The current Foreign Trade Policy, which sets long-term targets for exports growth, trade gap and so on, was announced in 2015 and aimed to take India’s exports from about $450 bln at the time to $900 bln by 2020. The policy announced a slew of incentives and promotions for exporters.
Out of $450 bln of exports in 2015, about $150 bln was in the form of services — largely IT and BPO — while the remaining was in the form of merchandise goods such as refined petroleum products, gems and jewelry, garments and iron ore.
To achieve the goal, India’s goods and services exports would have had to grow by about 14-15% every year.
However, since the policy was unveiled, India’s exports growth has been lackluster, both on the services side — due to uncertainties in global IT markets — as well on the merchandise side — due to low crude oil prices.
India is a major refining hub and imports huge quantities of crude oil, and re-exports it in the form of petrol, diesel and other products.
Instead of having achieved the targeted $600 bln by 2017, the actual number is still hovering around $500-550 bln marks.
Ironically, the steep correction in oil prices that thwarted exports could help the country meet its trade deficit (the shortfall between imports vs exports).
India pays for its excess of imports by diverting foreign exchange brought in by long-term investors into Indian companies. But this is not sustainable as the investors will, one day, take their money back.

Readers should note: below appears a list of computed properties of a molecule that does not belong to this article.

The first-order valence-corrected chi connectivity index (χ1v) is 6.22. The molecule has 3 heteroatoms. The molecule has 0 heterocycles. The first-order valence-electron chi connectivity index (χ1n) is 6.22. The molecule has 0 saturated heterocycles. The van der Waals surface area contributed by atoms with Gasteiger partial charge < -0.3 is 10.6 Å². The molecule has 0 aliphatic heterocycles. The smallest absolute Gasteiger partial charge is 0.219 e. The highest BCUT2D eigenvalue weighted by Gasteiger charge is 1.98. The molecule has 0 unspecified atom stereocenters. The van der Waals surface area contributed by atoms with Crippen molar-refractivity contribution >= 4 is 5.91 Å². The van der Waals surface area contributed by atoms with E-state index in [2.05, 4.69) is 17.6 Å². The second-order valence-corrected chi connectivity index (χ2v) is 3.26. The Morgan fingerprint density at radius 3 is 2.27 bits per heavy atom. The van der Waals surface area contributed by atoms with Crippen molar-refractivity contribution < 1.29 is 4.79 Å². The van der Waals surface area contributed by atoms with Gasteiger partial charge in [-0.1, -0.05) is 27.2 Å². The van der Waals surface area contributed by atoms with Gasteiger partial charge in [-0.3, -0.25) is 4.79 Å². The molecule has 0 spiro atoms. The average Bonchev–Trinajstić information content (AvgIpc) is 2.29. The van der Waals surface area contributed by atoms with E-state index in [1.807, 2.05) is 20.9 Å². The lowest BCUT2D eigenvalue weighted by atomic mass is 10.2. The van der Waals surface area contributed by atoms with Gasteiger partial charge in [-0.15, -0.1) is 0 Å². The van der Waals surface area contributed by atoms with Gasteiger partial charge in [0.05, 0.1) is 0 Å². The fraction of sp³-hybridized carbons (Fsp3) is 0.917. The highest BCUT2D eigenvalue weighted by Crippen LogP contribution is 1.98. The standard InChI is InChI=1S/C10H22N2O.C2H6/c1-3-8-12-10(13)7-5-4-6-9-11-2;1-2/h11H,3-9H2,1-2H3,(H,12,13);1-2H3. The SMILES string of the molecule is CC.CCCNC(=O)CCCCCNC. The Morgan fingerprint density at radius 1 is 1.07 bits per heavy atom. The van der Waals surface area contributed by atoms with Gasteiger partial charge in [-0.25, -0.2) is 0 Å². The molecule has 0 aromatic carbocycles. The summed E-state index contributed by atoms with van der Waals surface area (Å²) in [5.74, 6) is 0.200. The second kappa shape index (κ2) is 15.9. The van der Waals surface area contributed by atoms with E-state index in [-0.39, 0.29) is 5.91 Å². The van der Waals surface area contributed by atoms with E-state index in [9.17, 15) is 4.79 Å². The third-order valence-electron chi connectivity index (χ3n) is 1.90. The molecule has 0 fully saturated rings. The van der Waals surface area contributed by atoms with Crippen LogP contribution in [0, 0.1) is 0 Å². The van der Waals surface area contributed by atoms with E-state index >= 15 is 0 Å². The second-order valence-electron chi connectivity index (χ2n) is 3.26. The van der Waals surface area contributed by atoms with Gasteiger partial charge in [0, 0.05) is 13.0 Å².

Sustained deficit in the country’s receipts over its earnings results in the devaluation of the Indian currency, which will increase the price of imported goods such as oil and electronics, leading to inflation.
Due to the lackluster exports growth, the government is likely to bring down the target to a more realistic number.
Federation of Indian Exports Organisations (FIEO) has already urged the government to bring down the target to a more manageable level.
FIEO Director General Ajay Sahai said exports would need to grow at a compound rate of 27% to meet the targets, but a more realistic target would be a growth of around 15%, Business Standard reported. This will take total exports to $700-750 billion by 2020, he added.